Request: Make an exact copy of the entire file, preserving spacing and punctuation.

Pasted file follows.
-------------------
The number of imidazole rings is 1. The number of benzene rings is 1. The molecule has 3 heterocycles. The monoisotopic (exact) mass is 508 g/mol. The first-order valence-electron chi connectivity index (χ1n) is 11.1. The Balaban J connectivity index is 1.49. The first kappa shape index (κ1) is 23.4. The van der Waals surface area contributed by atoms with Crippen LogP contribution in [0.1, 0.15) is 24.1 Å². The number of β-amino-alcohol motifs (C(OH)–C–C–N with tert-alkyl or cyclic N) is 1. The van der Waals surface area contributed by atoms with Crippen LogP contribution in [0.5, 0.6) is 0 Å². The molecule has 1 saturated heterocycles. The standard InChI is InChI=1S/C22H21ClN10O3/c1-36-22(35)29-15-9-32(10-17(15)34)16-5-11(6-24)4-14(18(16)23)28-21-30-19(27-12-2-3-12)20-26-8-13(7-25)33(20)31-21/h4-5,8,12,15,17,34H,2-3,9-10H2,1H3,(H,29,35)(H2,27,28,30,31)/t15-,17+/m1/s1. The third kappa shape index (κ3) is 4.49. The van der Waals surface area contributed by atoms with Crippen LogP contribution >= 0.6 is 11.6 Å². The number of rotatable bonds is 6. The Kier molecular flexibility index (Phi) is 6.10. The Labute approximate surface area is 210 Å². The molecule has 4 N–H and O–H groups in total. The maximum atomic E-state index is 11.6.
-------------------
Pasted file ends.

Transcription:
The number of imidazole rings is 1. The number of benzene rings is 1. The molecule has 3 heterocycles. The monoisotopic (exact) mass is 508 g/mol. The first-order valence-electron chi connectivity index (χ1n) is 11.1. The Balaban J connectivity index is 1.49. The first kappa shape index (κ1) is 23.4. The van der Waals surface area contributed by atoms with Crippen LogP contribution in [0.1, 0.15) is 24.1 Å². The number of β-amino-alcohol motifs (C(OH)–C–C–N with tert-alkyl or cyclic N) is 1. The van der Waals surface area contributed by atoms with Crippen LogP contribution in [0.5, 0.6) is 0 Å². The molecule has 1 saturated heterocycles. The standard InChI is InChI=1S/C22H21ClN10O3/c1-36-22(35)29-15-9-32(10-17(15)34)16-5-11(6-24)4-14(18(16)23)28-21-30-19(27-12-2-3-12)20-26-8-13(7-25)33(20)31-21/h4-5,8,12,15,17,34H,2-3,9-10H2,1H3,(H,29,35)(H2,27,28,30,31)/t15-,17+/m1/s1. The third kappa shape index (κ3) is 4.49. The van der Waals surface area contributed by atoms with Crippen LogP contribution >= 0.6 is 11.6 Å². The number of rotatable bonds is 6. The Kier molecular flexibility index (Phi) is 6.10. The Labute approximate surface area is 210 Å². The molecule has 4 N–H and O–H groups in total. The maximum atomic E-state index is 11.6.